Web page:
ResearchNew Research Project: Overcoming Tumour Resistance with Artificial Intelligence

27 October 2023

Carl Zeiss Foundation finances cross-location joint project in AI-assisted cancer research

Forecasting how aggressive brain tumours respond to certain substances with Artificial Intelligence (AI) methods – that is the goal of a research project in which bioinformaticians at Heidelberg University are involved. With the aid of experimental studies in combination with AI-based, mathematical approaches, the scientists want to develop a model with which they can predict the ability of tumour cells to adapt to therapies. These forecasts are intended to avoid possible cases of resistance. The Carl Zeiss Foundation (CZS) is making five million euros available to fund the research studies in Heidelberg and Kaiserslautern for a period of six years.

Highly invasive and aggressive brain tumours, known as glioblastomas, consist of different kinds of cancer cells with a particularly high plasticity. They possess the ability to adapt to therapies and develop resistance, so that conventional treatments like chemo- or radiotherapy prove ineffective, Prof. Dr Carl Herrmann explains. He is head of the Bioinformatics Department at the Institute of Pharmacy and Molecular Biotechnology of Heidelberg University and a partner in the Carl Zeiss Foundation-funded project “Artificial Intelligence for treating Cancer therapy Resistance” (AI-Care). The cross-location joint project is being coordinated at the University of Kaiserslautern-Landau and the German Cancer Research Center in Heidelberg.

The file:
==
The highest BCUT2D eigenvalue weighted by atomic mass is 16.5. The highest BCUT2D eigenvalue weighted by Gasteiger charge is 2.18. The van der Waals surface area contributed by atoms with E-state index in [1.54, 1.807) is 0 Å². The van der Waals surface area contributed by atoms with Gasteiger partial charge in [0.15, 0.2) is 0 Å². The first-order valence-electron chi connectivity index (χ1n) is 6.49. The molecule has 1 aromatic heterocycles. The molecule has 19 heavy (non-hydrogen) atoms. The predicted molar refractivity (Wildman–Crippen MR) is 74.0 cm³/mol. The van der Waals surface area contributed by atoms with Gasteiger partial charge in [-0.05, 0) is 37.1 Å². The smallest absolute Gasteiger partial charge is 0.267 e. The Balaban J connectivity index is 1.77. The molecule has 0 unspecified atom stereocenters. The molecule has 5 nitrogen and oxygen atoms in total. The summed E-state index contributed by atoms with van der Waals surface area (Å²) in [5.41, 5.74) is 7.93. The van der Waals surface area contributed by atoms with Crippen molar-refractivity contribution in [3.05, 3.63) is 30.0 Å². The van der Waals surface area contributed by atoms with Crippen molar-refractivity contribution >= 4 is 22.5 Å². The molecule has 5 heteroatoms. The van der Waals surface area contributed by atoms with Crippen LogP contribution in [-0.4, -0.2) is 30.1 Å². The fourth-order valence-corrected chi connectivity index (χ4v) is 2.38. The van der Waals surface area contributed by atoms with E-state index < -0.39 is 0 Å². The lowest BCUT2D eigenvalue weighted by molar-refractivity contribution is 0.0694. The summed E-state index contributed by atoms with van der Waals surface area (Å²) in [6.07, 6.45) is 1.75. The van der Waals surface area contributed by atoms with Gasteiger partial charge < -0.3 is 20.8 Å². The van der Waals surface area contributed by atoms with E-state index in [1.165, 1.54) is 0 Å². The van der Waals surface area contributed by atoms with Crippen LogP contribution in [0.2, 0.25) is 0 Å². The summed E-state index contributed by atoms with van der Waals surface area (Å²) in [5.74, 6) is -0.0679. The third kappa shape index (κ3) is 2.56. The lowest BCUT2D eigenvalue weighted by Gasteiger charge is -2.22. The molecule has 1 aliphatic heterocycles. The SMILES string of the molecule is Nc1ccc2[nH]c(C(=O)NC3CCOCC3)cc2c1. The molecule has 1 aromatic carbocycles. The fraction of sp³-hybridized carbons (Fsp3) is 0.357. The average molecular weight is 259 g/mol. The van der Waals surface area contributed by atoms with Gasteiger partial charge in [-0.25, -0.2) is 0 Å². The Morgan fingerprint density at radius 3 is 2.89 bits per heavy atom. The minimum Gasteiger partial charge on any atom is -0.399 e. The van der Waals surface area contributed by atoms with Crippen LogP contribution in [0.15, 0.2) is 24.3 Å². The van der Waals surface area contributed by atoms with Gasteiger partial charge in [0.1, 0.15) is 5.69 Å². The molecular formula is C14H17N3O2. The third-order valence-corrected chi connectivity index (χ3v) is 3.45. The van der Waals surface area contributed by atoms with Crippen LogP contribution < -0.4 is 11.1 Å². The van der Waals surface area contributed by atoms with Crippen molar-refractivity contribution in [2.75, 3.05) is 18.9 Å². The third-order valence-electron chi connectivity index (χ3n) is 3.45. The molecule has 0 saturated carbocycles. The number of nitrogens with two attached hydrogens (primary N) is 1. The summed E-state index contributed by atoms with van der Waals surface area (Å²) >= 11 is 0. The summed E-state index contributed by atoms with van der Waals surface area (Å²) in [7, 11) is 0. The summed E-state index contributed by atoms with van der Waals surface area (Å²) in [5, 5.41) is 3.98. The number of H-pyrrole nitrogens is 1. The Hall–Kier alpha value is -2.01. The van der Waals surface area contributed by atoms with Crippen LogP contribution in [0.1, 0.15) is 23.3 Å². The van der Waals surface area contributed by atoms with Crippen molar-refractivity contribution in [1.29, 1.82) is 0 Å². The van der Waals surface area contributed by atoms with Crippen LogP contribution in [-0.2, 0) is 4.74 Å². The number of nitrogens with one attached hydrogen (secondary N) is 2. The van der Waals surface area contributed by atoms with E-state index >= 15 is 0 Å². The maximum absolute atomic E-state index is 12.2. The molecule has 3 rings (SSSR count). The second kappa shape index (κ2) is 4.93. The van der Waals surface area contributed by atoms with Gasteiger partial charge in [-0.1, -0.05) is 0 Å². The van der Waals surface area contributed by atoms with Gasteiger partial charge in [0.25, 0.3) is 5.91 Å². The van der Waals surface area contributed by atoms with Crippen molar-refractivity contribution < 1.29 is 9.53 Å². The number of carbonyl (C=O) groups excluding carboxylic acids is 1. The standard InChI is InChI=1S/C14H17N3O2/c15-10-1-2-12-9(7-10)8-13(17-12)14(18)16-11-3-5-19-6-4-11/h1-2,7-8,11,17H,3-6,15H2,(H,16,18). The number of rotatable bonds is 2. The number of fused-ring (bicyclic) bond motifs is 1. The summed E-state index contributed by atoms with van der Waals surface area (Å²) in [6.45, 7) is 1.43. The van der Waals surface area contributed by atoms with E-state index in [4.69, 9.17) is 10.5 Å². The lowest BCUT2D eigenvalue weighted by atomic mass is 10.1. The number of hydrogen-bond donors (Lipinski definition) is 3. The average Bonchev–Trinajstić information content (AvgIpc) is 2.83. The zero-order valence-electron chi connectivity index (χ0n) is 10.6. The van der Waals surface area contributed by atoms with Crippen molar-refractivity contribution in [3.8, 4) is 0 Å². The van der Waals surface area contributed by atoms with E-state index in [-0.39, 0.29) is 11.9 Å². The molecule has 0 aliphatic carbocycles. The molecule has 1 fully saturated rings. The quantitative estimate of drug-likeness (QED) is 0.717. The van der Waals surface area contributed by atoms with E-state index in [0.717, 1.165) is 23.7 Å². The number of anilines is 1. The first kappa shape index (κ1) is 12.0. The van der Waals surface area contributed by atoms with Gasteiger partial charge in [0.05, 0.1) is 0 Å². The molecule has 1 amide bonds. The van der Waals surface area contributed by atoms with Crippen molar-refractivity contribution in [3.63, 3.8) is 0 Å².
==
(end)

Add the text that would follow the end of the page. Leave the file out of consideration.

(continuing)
By combining single cell sequencing technology with AI methods, the participating scientists want to characterise and model the key molecular processes that regulate the plasticity of glioblastomas. Prof. Herrmann’s team will process the data obtained from the single cell analysis of artificially cultivated glioblastoma tissue with the aid of machine-learning methods. In so doing they expect to derive a model able to control the behaviour of cancer cells, predict their response to medication and optimise personalised therapies. The scientists hope that their approach will not only open up new avenues in treating glioblastomas and other types of cancer but also spark new ideas for AI-assisted, customised precision medicine.

A total of ten research groups are participating in the scientific studies at the three project locations in Heidelberg and Kaiserslautern-Landau. The Carl Zeiss Foundation is funding the research studies in the context of its programme “CZS Breakthroughs: AI in Health”. With the call for interest, the foundation aims to support universities in implementing innovative and scientifically promising basic research in the field of AI-assisted health research.

About the Carl-Zeiss-Stiftung

The Carl-Zeiss-Stiftung’s mission is to create an open environment for scientific breakthroughs. As a partner of excellence in science, it supports basic research as well as applied sciences in the STEM subject areas (science, technology, engineering and mathematics). Founded in 1889 by the physicist and mathematician Ernst Abbe, the Carl-Zeiss-Stiftung is one of the oldest and biggest private science funding institutions in Germany. It is the sole owner of Carl Zeiss AG and SCHOTT AG. Its projects are financed from the dividend distributions of the two foundation companies.